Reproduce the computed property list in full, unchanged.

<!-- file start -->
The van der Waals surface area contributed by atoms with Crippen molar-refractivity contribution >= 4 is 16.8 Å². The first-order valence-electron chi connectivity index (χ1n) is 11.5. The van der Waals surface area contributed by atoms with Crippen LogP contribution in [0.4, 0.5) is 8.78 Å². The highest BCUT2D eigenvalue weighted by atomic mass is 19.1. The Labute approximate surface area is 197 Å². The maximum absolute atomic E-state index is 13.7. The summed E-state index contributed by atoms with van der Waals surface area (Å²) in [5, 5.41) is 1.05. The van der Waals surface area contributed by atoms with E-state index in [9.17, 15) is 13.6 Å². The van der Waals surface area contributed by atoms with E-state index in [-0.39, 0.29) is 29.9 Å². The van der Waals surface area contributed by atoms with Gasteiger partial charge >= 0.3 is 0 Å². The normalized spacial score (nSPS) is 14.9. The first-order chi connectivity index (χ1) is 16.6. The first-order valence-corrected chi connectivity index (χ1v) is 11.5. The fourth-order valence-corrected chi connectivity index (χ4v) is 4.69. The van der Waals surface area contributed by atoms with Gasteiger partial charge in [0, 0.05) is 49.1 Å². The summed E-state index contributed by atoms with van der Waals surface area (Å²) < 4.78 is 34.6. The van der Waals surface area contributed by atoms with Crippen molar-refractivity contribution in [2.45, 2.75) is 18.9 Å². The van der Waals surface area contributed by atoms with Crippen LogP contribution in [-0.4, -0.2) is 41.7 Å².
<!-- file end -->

The van der Waals surface area contributed by atoms with Crippen molar-refractivity contribution >= 4 is 16.8 Å². The first-order valence-electron chi connectivity index (χ1n) is 11.5. The van der Waals surface area contributed by atoms with Crippen LogP contribution in [0.4, 0.5) is 8.78 Å². The highest BCUT2D eigenvalue weighted by atomic mass is 19.1. The Labute approximate surface area is 197 Å². The maximum absolute atomic E-state index is 13.7. The summed E-state index contributed by atoms with van der Waals surface area (Å²) in [5, 5.41) is 1.05. The van der Waals surface area contributed by atoms with E-state index in [9.17, 15) is 13.6 Å². The van der Waals surface area contributed by atoms with E-state index in [-0.39, 0.29) is 29.9 Å². The van der Waals surface area contributed by atoms with Gasteiger partial charge >= 0.3 is 0 Å². The normalized spacial score (nSPS) is 14.9. The first-order chi connectivity index (χ1) is 16.6. The first-order valence-corrected chi connectivity index (χ1v) is 11.5. The fourth-order valence-corrected chi connectivity index (χ4v) is 4.69. The van der Waals surface area contributed by atoms with Gasteiger partial charge in [0, 0.05) is 49.1 Å². The summed E-state index contributed by atoms with van der Waals surface area (Å²) < 4.78 is 34.6. The van der Waals surface area contributed by atoms with Crippen molar-refractivity contribution in [2.45, 2.75) is 18.9 Å². The van der Waals surface area contributed by atoms with Crippen LogP contribution in [-0.4, -0.2) is 41.7 Å².